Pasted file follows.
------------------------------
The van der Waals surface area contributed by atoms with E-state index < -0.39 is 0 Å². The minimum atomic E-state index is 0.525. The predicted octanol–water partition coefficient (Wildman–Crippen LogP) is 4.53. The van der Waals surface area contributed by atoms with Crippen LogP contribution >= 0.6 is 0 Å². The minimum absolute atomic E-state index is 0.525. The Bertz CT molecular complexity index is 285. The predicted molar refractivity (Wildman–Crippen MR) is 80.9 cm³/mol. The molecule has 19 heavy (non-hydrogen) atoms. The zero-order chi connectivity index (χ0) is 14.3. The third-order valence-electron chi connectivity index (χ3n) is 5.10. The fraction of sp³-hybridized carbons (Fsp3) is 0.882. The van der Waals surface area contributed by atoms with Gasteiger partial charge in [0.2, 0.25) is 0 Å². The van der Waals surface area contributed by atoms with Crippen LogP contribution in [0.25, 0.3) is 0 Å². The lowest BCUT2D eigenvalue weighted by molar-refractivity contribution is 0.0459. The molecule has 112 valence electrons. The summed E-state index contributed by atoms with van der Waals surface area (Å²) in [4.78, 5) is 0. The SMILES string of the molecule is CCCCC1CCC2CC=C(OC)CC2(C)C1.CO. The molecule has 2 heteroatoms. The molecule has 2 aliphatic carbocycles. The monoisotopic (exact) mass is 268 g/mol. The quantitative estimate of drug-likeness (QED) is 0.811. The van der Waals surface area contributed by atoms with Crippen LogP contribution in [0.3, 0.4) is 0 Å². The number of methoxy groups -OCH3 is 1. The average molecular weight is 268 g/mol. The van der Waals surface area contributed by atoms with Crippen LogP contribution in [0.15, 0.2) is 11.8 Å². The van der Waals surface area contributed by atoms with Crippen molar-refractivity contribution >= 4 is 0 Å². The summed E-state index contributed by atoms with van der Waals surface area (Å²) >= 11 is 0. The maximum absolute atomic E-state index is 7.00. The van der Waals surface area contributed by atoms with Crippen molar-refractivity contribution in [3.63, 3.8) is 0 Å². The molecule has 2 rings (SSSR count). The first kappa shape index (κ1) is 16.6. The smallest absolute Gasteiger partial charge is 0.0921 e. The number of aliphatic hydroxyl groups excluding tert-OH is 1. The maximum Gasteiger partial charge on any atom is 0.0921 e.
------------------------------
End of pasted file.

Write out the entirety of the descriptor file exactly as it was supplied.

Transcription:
The van der Waals surface area contributed by atoms with E-state index < -0.39 is 0 Å². The minimum atomic E-state index is 0.525. The predicted octanol–water partition coefficient (Wildman–Crippen LogP) is 4.53. The van der Waals surface area contributed by atoms with Crippen LogP contribution >= 0.6 is 0 Å². The minimum absolute atomic E-state index is 0.525. The Bertz CT molecular complexity index is 285. The predicted molar refractivity (Wildman–Crippen MR) is 80.9 cm³/mol. The molecule has 19 heavy (non-hydrogen) atoms. The zero-order chi connectivity index (χ0) is 14.3. The third-order valence-electron chi connectivity index (χ3n) is 5.10. The fraction of sp³-hybridized carbons (Fsp3) is 0.882. The van der Waals surface area contributed by atoms with Gasteiger partial charge in [0.2, 0.25) is 0 Å². The van der Waals surface area contributed by atoms with Crippen LogP contribution in [0.25, 0.3) is 0 Å². The lowest BCUT2D eigenvalue weighted by molar-refractivity contribution is 0.0459. The molecule has 112 valence electrons. The summed E-state index contributed by atoms with van der Waals surface area (Å²) in [4.78, 5) is 0. The SMILES string of the molecule is CCCCC1CCC2CC=C(OC)CC2(C)C1.CO. The molecule has 2 heteroatoms. The molecule has 2 aliphatic carbocycles. The monoisotopic (exact) mass is 268 g/mol. The quantitative estimate of drug-likeness (QED) is 0.811. The van der Waals surface area contributed by atoms with Crippen LogP contribution in [0.3, 0.4) is 0 Å². The number of methoxy groups -OCH3 is 1. The average molecular weight is 268 g/mol. The van der Waals surface area contributed by atoms with Crippen LogP contribution in [0.15, 0.2) is 11.8 Å². The van der Waals surface area contributed by atoms with Crippen molar-refractivity contribution >= 4 is 0 Å². The summed E-state index contributed by atoms with van der Waals surface area (Å²) >= 11 is 0. The maximum absolute atomic E-state index is 7.00. The van der Waals surface area contributed by atoms with Crippen molar-refractivity contribution in [3.63, 3.8) is 0 Å². The molecule has 2 rings (SSSR count). The first kappa shape index (κ1) is 16.6. The smallest absolute Gasteiger partial charge is 0.0921 e. The number of aliphatic hydroxyl groups excluding tert-OH is 1. The maximum Gasteiger partial charge on any atom is 0.0921 e.